Hi there, my name is Alan Levine. You may have come across someone online using my photos pretending to be a person of another name. By having perhaps performed a reverse image search you discover that those images of “Doug” or “Carlos” are actually ones of me.

Welcome to the weird world of catfishing and the scams stink as bad as the fish.

If I have shared this page with you, there is a good chance that you’ve been the target of a romance scam (aka catfishing). You may have been led to believe that you are in a relationship with someone who looks like me. I am afraid to let you know that you have been fooled. The photos are me; the person? A fake.

Everything they told you is a lie.

Many of the photos these scammers use come from my own online photos — see my Facebook album (no longer available) and a flickr set of photos (plus a larger number of tagged flickr images) known to have been used in fake profiles.

However, you should know that scammers have been using my personal photos for several years to deceive women in the hopes of defrauding them of money or assets, or “romance scams”.

If you have fallen victim in one of these scams, the information below may help some. It cannot fix the hurt, shame, and worst case, financial loss. I will read your messages, will try to help identify original images, but I cannot become involved in your situations. Please do not follow me on social media or send me repeated emails. For my own sanity’s sake I cannot be your friend and whomever you imagined I was, I am not that person.

What is a Romance Scam?

A helpful definition of romance scams is:

“A romance scam is a confidence trick involving feigned romantic intentions towards a victim, gaining their affection, and then using that goodwill to commit fraud. Fraudulent acts may involve access to the victims’ money, bank accounts, credit cards, passports, e-mail accounts, or national identification numbers or by getting the victims to commit financial fraud on their behalf.”  (Wikipedia)

I have been doing my best to bring this to the attention of the media and to social networks such as Facebook, Google, Skype, etc. However, there has been little to no response from these companies, and it is my strong belief that these corporations, in their lack of action against this growing problem, have now become complicit in these illegal activities.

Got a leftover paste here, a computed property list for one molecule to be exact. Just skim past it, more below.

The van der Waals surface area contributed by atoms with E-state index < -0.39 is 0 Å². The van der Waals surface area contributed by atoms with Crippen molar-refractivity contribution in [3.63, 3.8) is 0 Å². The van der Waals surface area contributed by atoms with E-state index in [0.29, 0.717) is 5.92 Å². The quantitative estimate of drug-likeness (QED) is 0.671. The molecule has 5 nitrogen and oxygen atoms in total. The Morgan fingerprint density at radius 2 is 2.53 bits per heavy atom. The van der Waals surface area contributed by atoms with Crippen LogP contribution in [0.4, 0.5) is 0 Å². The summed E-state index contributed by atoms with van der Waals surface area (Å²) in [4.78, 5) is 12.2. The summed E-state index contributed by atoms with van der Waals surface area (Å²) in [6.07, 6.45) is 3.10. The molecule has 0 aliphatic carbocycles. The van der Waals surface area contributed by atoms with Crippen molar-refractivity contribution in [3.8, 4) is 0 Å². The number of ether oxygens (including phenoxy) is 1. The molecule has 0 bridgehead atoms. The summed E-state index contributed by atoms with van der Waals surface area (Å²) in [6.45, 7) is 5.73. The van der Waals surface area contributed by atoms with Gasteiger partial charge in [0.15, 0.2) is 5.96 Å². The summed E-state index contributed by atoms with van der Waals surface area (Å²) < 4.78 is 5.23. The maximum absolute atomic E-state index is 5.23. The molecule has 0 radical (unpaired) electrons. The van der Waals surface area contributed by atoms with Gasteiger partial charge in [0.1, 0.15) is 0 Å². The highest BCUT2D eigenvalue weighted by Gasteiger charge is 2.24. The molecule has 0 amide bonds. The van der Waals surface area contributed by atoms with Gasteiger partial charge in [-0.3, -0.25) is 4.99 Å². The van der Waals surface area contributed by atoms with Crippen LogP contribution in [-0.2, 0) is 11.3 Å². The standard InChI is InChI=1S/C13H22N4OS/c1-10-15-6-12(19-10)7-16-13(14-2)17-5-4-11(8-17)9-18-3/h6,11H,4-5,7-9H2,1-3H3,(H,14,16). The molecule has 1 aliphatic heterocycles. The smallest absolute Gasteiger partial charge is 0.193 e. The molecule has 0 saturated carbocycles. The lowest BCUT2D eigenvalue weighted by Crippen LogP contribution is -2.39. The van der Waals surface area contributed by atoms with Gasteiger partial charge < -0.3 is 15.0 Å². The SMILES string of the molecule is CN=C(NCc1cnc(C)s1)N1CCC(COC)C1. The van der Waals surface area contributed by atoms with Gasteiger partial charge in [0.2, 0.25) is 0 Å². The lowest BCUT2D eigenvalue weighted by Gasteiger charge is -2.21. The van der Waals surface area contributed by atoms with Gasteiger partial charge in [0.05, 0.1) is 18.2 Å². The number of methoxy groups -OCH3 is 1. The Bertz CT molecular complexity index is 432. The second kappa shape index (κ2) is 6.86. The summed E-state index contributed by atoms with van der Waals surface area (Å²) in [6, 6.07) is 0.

If you are interested in learning more about my experience with these romance scammers, please read my blog posts about this topic, an article I published on medium, or a presentation I have done for university students.

Ranting Writing About Catfishing

I’ve written quite a bit here at CogDogBlog about my experiences (a few of these have strong language).

In a mostly failed attempt to be hip and reach the cool audience, I have ranted written as well on medium.com:

What Can You Do?

What I can offer is sadly not much. And this is especially true if you have just discovered that you have been scammed, which means you are either in a place of shock and or shame.

  • My identity has not been stolen or comprised. An an educator I have an easy to find presence online. Most victims find their way to me after doing a reverse image search.
  • The people doing this are most likely overseas in a place beyond the reach of the law. They are highly organized and use sophisticated tools to cover their lies. There will always be excuses why their phone numbers do not work, or why they elude giving specific information. They can even use software that allows them to “call” you on Skype, but they will be projecting video of me. See this video for an example of how they do this
  • If you live in the United States, file a report with the FBI’s Internet Crime Complaint Center – this does not mean the FBI will investigate but if they get reports from multiple victims it might raise their awareness.